How long it takes before overtraining kicks in is unique to the individual, and it heavily depends on many inside and outside factors which makes it hard to determine. That being said, symptoms of overtraining tend to kick in after 3-8 weeks.

Should I apply progressive overload in calisthenics?

When it comes to deciding how to go about your training plan and schedule, you will have to decide what it is you want from your training. More specifically, it is essential for your planning and success that you very clearly define what results you want from your workouts.

This is important because depending on your goals, applying progressive overload to your training may or may not be a good idea.

To put this into an example, let’s say you are simply trying to lose body fat. This being the hypothetical case, applying progressive overload to your training would be pointless.

On the other hand, if you are trying to develop as much strength and you possibly can, applying this progression tool would be very essential to your plan and the results you hope to achieve.

All in all, if you are unsure of whether or not you should apply progressive overload to your training, define the results you want and do a bit of research as to whether progressive overload will help you achieve the results you seek.

How do I avoid overtraining in calisthenics?

While avoiding overtraining can be quite simple, it can also be rather complex. Before I go into the more complex answers, the simple answer is to listen to your body.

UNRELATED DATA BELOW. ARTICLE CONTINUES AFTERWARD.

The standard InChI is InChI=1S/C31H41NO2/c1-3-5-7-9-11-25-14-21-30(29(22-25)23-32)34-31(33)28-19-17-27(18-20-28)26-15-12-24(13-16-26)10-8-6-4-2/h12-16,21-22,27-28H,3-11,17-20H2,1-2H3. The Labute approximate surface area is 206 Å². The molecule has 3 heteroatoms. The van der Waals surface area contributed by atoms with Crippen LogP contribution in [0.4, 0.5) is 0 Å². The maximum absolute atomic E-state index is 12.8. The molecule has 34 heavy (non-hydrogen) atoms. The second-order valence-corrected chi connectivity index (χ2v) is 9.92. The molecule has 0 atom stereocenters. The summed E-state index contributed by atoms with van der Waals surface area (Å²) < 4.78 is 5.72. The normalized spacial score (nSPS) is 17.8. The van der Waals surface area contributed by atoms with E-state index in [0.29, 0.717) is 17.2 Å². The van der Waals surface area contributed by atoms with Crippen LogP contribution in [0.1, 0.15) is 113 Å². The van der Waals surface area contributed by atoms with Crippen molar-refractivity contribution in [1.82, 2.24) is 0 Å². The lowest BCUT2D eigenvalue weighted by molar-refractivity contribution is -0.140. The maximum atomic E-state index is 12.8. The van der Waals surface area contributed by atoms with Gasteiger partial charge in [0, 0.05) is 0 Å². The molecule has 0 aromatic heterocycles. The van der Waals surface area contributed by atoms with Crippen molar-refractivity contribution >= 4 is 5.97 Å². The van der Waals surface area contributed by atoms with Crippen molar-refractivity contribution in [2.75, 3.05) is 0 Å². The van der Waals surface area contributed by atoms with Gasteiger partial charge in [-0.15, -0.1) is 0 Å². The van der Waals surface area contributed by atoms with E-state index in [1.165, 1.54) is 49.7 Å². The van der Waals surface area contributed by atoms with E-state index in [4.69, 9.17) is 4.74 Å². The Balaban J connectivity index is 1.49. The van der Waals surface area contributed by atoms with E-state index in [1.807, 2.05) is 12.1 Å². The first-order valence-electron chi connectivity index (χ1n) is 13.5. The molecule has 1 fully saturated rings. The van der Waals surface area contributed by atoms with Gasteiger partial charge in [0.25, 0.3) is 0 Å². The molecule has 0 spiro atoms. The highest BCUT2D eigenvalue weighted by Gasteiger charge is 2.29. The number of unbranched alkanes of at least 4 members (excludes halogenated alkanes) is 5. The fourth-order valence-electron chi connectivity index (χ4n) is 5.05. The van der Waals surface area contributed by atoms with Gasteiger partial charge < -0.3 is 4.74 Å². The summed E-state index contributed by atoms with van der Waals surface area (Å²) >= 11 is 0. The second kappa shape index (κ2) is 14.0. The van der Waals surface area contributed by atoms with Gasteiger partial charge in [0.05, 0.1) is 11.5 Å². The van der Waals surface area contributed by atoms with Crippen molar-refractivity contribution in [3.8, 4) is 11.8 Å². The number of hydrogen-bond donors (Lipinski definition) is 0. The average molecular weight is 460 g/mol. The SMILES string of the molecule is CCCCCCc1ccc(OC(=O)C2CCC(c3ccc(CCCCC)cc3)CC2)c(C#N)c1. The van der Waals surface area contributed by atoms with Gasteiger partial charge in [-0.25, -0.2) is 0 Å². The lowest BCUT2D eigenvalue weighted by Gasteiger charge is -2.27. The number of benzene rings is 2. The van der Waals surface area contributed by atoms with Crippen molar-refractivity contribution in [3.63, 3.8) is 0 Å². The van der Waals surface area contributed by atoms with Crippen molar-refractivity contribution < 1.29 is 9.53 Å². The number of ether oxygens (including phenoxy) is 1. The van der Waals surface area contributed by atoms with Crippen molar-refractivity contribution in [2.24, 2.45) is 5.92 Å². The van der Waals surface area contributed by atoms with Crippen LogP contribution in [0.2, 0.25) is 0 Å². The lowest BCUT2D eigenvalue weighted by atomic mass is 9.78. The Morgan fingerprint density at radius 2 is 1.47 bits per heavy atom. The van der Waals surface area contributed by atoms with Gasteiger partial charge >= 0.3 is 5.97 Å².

Yes, I know, your body cannot speak to you, well, not in the way that we speak to each other that’s for sure. However, when we overdo it and harm may be imminent, your body won’t hesitate to tell you

Generally, as we approach the period of being overtrained, you will begin to feel the same symptoms listed above but in a much milder form. A reduction in strength and overall fatigue will be the first signs of a nearly overtrained state. All in all, if you can learn to pick up on these subtle signs that you are doing too much, you can effectively avoid becoming overtrained.

The complex way to avoid overtraining

As mentioned earlier, there is a simple way to avoid it and a more complex way. If you can master the simple way, then these methods won’t matter. Provided you can’t, be sure to try these methods.

Firstly, to avoid overtraining, ensure that you are always well-rested. Listen, if you do not sleep enough, you will not recover from your workouts, and if it comes to a point where you are not recovering, overtraining will set in rather quickly.

Secondly, ensure a diet rich in all the macro and micronutrients needed. While this point is rather unspecific, the general basis of this point is that the body can only fuel itself with what you provide for it. If the body is well-fueled 24/7, keeping an overtrained state at bay will be easier.

Lastly, to avoid overtraining, you must give yourself at least a couple of days per week for recovery. This includes not training but also minimizing the number of other jobs, tasks you may have. Doing so eliminates any stress placed on your body which allows for a non-interrupted recovery period.